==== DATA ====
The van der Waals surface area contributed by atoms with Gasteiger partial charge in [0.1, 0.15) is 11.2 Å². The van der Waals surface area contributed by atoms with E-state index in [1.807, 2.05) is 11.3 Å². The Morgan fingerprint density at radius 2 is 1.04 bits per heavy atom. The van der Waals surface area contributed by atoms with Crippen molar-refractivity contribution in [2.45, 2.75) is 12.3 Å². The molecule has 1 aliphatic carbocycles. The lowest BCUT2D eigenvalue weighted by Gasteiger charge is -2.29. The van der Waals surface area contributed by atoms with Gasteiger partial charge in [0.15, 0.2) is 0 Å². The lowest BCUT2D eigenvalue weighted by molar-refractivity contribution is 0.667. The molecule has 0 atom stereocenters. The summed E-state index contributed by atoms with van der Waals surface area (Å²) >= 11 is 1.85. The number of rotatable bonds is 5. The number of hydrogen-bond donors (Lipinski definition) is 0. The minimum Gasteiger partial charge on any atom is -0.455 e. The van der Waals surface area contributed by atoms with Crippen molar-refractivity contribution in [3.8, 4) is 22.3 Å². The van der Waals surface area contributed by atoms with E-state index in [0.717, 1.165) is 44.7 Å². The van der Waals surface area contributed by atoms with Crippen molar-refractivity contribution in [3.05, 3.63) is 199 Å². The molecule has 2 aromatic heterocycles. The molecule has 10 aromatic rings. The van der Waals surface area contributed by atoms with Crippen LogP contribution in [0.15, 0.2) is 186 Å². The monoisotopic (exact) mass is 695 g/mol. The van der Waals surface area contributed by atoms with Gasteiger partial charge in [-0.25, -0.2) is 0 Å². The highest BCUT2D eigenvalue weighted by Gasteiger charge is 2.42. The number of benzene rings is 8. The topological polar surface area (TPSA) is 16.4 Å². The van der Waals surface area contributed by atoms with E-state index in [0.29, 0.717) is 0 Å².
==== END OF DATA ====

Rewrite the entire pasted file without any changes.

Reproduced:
The van der Waals surface area contributed by atoms with Gasteiger partial charge in [0.1, 0.15) is 11.2 Å². The van der Waals surface area contributed by atoms with E-state index in [1.807, 2.05) is 11.3 Å². The Morgan fingerprint density at radius 2 is 1.04 bits per heavy atom. The van der Waals surface area contributed by atoms with Crippen molar-refractivity contribution in [2.45, 2.75) is 12.3 Å². The molecule has 1 aliphatic carbocycles. The lowest BCUT2D eigenvalue weighted by Gasteiger charge is -2.29. The van der Waals surface area contributed by atoms with Gasteiger partial charge in [0.15, 0.2) is 0 Å². The lowest BCUT2D eigenvalue weighted by molar-refractivity contribution is 0.667. The molecule has 0 atom stereocenters. The summed E-state index contributed by atoms with van der Waals surface area (Å²) >= 11 is 1.85. The number of rotatable bonds is 5. The number of hydrogen-bond donors (Lipinski definition) is 0. The minimum Gasteiger partial charge on any atom is -0.455 e. The van der Waals surface area contributed by atoms with Crippen molar-refractivity contribution in [3.8, 4) is 22.3 Å². The van der Waals surface area contributed by atoms with E-state index in [0.717, 1.165) is 44.7 Å². The van der Waals surface area contributed by atoms with Crippen molar-refractivity contribution in [3.05, 3.63) is 199 Å². The molecule has 2 aromatic heterocycles. The molecule has 10 aromatic rings. The van der Waals surface area contributed by atoms with Crippen LogP contribution in [0.15, 0.2) is 186 Å². The monoisotopic (exact) mass is 695 g/mol. The van der Waals surface area contributed by atoms with Gasteiger partial charge in [-0.25, -0.2) is 0 Å². The highest BCUT2D eigenvalue weighted by Gasteiger charge is 2.42. The number of benzene rings is 8. The topological polar surface area (TPSA) is 16.4 Å². The van der Waals surface area contributed by atoms with E-state index in [0.29, 0.717) is 0 Å².